A Maryland surgical center’s role in a deadly 2012 meningitis outbreak is superseded by that of the pharmacy that made the tainted products, Box Hill Surgery Center LLC told a Massachusetts federal judge overseeing multidistrict litigation Monday.
Jumana Nagarwala, the Detroit emergency room doctor criminally charged in April with performing female genital mutilation on girls between the ages of 6 and 8 in Michigan, will be released on $4.5 million unsecured bond, a federal court spokesman announced Thursday.
An Illinois state appellate court on Monday revived allegations against a hospital related to a missed pneumonia diagnosis that resulted in a patient’s death, ruling that the trial court had been too quick to dismiss liability claims linked to a nurse who treated the patient.
A Connecticut state appellate court ruled Tuesday that a trial court did not make a mistake when answering a jury question during deliberation in a suit accusing a birthing center of overlooking an obstetrical laceration that occurred during a woman’s labor, leaving in place a verdict for the center.
A Kentucky appellate court has decided not to revive a suit accusing a radiology clinic of delaying a woman’s breast cancer diagnosis and thus reducing her odds of survival, ruling that the patient did not have expert testimony to back up her claims for emotional distress.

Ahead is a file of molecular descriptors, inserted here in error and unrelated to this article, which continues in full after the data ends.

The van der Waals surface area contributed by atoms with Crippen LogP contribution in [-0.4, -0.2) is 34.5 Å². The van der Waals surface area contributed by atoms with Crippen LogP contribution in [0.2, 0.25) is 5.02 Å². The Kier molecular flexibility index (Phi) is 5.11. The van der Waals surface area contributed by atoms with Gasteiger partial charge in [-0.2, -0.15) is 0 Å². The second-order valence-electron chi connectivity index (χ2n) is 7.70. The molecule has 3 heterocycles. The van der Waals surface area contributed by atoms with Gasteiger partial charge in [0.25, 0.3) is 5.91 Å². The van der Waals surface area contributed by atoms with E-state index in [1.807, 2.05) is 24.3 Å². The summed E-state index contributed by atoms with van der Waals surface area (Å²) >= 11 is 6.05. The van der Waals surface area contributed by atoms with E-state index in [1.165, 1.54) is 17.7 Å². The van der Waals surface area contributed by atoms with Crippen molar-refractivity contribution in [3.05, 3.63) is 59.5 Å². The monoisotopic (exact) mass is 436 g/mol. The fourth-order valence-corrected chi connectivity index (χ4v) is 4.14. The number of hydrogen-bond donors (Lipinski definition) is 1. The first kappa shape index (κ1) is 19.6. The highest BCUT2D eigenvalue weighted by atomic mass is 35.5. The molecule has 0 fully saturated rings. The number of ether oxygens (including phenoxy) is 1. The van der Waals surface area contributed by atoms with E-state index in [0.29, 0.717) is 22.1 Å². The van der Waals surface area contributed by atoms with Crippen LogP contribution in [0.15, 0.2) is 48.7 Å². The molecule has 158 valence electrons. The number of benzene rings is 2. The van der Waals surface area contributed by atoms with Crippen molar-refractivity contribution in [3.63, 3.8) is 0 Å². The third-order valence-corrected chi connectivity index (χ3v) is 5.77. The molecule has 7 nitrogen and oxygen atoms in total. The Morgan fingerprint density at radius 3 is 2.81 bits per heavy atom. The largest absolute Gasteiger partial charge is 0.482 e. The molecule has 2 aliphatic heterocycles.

In a split opinion Friday, an Illinois appeals court lifted a contempt order against Advocate South Suburban Hospital on Friday, writing that the hospital still had to produce documents in the medical malpractice suit following a patient's heart attack and death.
A Tennessee appeals court on Monday overturned a jury's verdict that doctors who delivered a twin who died committed no medical liability, saying the jury was instructed wrongly that a complication that happened during labor might constitute a “sudden or unexpected emergency.”
A Maryland federal judge on Friday trimmed a suit claiming the treatment a patient received for Crohn’s disease at federal government facilities resulted in chronic kidney disease.